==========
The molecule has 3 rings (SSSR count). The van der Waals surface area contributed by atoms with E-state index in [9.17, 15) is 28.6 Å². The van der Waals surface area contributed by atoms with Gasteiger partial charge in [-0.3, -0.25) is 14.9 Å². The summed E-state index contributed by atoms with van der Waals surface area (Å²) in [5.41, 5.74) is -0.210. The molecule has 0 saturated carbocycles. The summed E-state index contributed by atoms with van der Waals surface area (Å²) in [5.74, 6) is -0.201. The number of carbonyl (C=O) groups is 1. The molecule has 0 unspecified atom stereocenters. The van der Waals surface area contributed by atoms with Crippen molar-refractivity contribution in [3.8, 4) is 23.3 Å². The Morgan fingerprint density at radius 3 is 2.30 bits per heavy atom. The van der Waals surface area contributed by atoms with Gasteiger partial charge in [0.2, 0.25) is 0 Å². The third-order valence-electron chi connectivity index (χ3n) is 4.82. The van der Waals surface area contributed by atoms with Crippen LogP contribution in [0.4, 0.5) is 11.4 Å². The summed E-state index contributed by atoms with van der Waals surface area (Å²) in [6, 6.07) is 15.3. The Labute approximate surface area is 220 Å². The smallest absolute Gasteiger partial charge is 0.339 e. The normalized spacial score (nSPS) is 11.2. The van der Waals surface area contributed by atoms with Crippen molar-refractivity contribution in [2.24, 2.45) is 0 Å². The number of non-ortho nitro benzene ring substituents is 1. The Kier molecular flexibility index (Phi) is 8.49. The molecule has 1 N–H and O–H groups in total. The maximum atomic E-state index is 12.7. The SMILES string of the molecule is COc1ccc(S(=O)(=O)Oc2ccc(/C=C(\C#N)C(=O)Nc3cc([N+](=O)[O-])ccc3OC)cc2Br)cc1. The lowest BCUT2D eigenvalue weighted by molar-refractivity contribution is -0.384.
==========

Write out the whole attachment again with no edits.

The molecule has 3 rings (SSSR count). The van der Waals surface area contributed by atoms with E-state index in [9.17, 15) is 28.6 Å². The van der Waals surface area contributed by atoms with Gasteiger partial charge in [-0.3, -0.25) is 14.9 Å². The summed E-state index contributed by atoms with van der Waals surface area (Å²) in [5.41, 5.74) is -0.210. The molecule has 0 saturated carbocycles. The summed E-state index contributed by atoms with van der Waals surface area (Å²) in [5.74, 6) is -0.201. The number of carbonyl (C=O) groups is 1. The molecule has 0 unspecified atom stereocenters. The van der Waals surface area contributed by atoms with Crippen molar-refractivity contribution in [3.8, 4) is 23.3 Å². The Morgan fingerprint density at radius 3 is 2.30 bits per heavy atom. The van der Waals surface area contributed by atoms with Gasteiger partial charge in [0.2, 0.25) is 0 Å². The third-order valence-electron chi connectivity index (χ3n) is 4.82. The van der Waals surface area contributed by atoms with Crippen LogP contribution in [0.4, 0.5) is 11.4 Å². The summed E-state index contributed by atoms with van der Waals surface area (Å²) in [6, 6.07) is 15.3. The Labute approximate surface area is 220 Å². The smallest absolute Gasteiger partial charge is 0.339 e. The normalized spacial score (nSPS) is 11.2. The van der Waals surface area contributed by atoms with Crippen molar-refractivity contribution in [2.24, 2.45) is 0 Å². The number of non-ortho nitro benzene ring substituents is 1. The Kier molecular flexibility index (Phi) is 8.49. The molecule has 1 N–H and O–H groups in total. The maximum atomic E-state index is 12.7. The SMILES string of the molecule is COc1ccc(S(=O)(=O)Oc2ccc(/C=C(\C#N)C(=O)Nc3cc([N+](=O)[O-])ccc3OC)cc2Br)cc1. The lowest BCUT2D eigenvalue weighted by molar-refractivity contribution is -0.384.